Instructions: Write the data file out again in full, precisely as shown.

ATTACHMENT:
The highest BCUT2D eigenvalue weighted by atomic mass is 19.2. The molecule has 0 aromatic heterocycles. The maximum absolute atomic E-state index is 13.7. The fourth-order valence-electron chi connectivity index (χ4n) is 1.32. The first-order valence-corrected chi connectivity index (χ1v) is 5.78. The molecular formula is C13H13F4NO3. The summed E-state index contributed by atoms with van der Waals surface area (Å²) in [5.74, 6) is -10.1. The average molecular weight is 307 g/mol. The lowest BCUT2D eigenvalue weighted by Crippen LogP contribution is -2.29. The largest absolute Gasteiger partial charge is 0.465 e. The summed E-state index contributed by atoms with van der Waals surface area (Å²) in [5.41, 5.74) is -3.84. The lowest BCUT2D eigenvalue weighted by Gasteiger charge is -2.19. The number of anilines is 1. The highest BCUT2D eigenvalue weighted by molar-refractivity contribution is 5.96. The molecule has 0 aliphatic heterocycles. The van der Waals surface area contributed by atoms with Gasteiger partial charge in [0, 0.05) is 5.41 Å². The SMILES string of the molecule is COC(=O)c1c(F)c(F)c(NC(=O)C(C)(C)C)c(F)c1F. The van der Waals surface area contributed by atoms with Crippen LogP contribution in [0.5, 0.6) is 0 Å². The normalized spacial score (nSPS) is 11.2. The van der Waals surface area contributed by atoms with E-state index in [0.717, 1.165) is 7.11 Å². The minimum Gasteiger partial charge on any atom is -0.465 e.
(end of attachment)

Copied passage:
The highest BCUT2D eigenvalue weighted by atomic mass is 19.2. The molecule has 0 aromatic heterocycles. The maximum absolute atomic E-state index is 13.7. The fourth-order valence-electron chi connectivity index (χ4n) is 1.32. The first-order valence-corrected chi connectivity index (χ1v) is 5.78. The molecular formula is C13H13F4NO3. The summed E-state index contributed by atoms with van der Waals surface area (Å²) in [5.74, 6) is -10.1. The average molecular weight is 307 g/mol. The lowest BCUT2D eigenvalue weighted by Crippen LogP contribution is -2.29. The largest absolute Gasteiger partial charge is 0.465 e. The summed E-state index contributed by atoms with van der Waals surface area (Å²) in [5.41, 5.74) is -3.84. The lowest BCUT2D eigenvalue weighted by Gasteiger charge is -2.19. The number of anilines is 1. The highest BCUT2D eigenvalue weighted by molar-refractivity contribution is 5.96. The molecule has 0 aliphatic heterocycles. The van der Waals surface area contributed by atoms with Gasteiger partial charge in [0, 0.05) is 5.41 Å². The SMILES string of the molecule is COC(=O)c1c(F)c(F)c(NC(=O)C(C)(C)C)c(F)c1F. The van der Waals surface area contributed by atoms with Crippen LogP contribution in [0.5, 0.6) is 0 Å². The normalized spacial score (nSPS) is 11.2. The van der Waals surface area contributed by atoms with E-state index in [0.717, 1.165) is 7.11 Å². The minimum Gasteiger partial charge on any atom is -0.465 e.